Preserving a lifetime of memories
More than 20 years ago, Peggy and her children moved into the home of her dreams. The mother of three remembers teaching her kids to ride their bikes on the sidewalk in front of the house, sending them to the elementary school “right up the hill” and walking them to the park to play. “Every nook and cranny. Every flaw that somebody might point out, I can look at, and it’s a special memory,” says Peggy, a disabled U.S. Air Force veteran. “It became my home in such a personal, special way.”
Now that her children — 26-year-old U.S. Air Force pilot Connor, 24-year-old Jordan and 20-year-old Jonathon — are adults, Peggy had hoped to maintain a healthy home they could always return to. But as the years passed, her house began to require expensive repairs – like fixing a deteriorating roof – that Peggy couldn’t afford to make. A string of personal losses and the post-traumatic stress disorder she’d developed from her military service made it even more challenging for her to fix her home.
In 2017, a tornado struck Peggy’s neighborhood, accelerating the problems with her roof, and eventually water began saturating her walls and coming into her home. “I went through my dining room, my great room, the hallway and the back bedrooms, and there were water spots everywhere from water coming into the house through the roof,” Peggy says.
Peggy also needed to have her chimney repaired and her windows replaced. During Nebraska’s cold winters, she and her daughter, Jordan, would wrap up in blankets, gloves and scarves while sitting in front of the fireplace to stay warm because their home couldn’t hold heat. The mother and daughter both have a condition that causes blood flow to slow with even minor exposure to cold temperatures. “We’re very sensitive to the cold, and it causes us to be in so much physical pain,” Peggy says.
Generations of service
As the daughter of a U.S. Marine Corps veteran and a veteran herself, Peggy was always more comfortable giving help than receiving it and was reluctant to apply for the home repair program at Habitat for Humanity of Omaha. “She was pretty adamant that there were other veterans who were in worse shape than she was, and that I should be helping them,” says Mark Coffin, Habitat Omaha’s veteran outreach coordinator.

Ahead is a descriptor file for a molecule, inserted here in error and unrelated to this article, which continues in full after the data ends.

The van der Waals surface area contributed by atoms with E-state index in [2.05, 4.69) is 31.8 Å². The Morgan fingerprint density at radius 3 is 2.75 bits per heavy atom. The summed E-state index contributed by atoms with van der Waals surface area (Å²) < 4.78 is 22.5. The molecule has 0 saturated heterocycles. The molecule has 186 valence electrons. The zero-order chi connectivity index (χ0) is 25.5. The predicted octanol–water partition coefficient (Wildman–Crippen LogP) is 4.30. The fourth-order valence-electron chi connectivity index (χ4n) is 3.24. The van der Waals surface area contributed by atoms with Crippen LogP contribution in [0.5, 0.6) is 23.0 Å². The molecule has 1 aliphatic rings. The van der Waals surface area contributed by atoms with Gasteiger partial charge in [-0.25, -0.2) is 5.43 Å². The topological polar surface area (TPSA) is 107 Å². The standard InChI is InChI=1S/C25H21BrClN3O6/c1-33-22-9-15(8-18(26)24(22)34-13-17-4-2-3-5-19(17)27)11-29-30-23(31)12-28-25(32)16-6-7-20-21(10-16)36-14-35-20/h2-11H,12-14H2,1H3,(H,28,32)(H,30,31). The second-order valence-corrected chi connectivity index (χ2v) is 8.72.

Eventually, Peggy agreed to apply and was able to replace her roof and windows and have her chimney repaired. “I mean, I can’t describe what it felt like the moment somebody knocked on my door and said, ‘We’re here to help you.’ I sobbed for hours because I was so thankful,” she says.
The repairs to Peggy’s home were possible because of Habitat’s Repair Corps program, which has been funded by The Home Depot Foundation since 2012. The program has helped more than 1,800 U.S. military veterans and their families. “The ability to make a difference in the lives of military veterans like Peggy through improved housing conditions is a priority for our company,” says Sean Vissar, The Home Depot Foundation’s manager of national programs and strategic partnerships. “It’s why we partner with Habitat to help military veterans and their families complete critical home repairs. It is a deeply meaningful way to honor the service of those who have given so much to our country.”
A home filled with love and music
Now that her home is safe and healthy, Peggy looks forward to being able to share it with her children and grandchildren for years to come. “No matter where my kids go, when we talk about home, everybody’s heart is here,” Peggy says.
With her house repairs complete, Peggy can also host the group she leads that helps fellow veterans cope with PTSD through the healing power of music. Peggy teaches the group guitar and finds pride and purpose in sharing her home. “It’s helped me greatly just to have that sense of family and support coming into my home and be able to continue to make memories in the home that I love.”